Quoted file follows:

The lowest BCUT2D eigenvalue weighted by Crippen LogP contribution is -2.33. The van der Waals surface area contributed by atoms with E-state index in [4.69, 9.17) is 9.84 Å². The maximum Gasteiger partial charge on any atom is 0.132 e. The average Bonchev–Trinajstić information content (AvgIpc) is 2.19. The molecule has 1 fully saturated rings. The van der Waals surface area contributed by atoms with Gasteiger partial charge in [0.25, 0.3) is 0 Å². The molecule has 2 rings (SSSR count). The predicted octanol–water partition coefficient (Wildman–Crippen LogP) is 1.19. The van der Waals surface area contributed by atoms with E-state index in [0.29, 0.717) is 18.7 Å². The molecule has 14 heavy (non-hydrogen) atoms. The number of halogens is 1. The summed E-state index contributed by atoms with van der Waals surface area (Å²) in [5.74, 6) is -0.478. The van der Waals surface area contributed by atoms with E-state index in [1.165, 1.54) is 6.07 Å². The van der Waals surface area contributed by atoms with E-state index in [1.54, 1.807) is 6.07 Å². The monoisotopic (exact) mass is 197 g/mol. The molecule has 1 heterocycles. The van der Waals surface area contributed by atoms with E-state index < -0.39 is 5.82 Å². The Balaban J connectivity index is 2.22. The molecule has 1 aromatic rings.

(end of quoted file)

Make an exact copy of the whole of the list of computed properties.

The lowest BCUT2D eigenvalue weighted by Crippen LogP contribution is -2.33. The van der Waals surface area contributed by atoms with E-state index in [4.69, 9.17) is 9.84 Å². The maximum Gasteiger partial charge on any atom is 0.132 e. The average Bonchev–Trinajstić information content (AvgIpc) is 2.19. The molecule has 1 fully saturated rings. The van der Waals surface area contributed by atoms with Gasteiger partial charge in [0.25, 0.3) is 0 Å². The molecule has 2 rings (SSSR count). The predicted octanol–water partition coefficient (Wildman–Crippen LogP) is 1.19. The van der Waals surface area contributed by atoms with E-state index in [0.29, 0.717) is 18.7 Å². The molecule has 14 heavy (non-hydrogen) atoms. The number of halogens is 1. The summed E-state index contributed by atoms with van der Waals surface area (Å²) in [5.74, 6) is -0.478. The van der Waals surface area contributed by atoms with E-state index in [1.165, 1.54) is 6.07 Å². The van der Waals surface area contributed by atoms with E-state index in [1.54, 1.807) is 6.07 Å². The monoisotopic (exact) mass is 197 g/mol. The molecule has 1 heterocycles. The van der Waals surface area contributed by atoms with E-state index < -0.39 is 5.82 Å². The Balaban J connectivity index is 2.22. The molecule has 1 aromatic rings.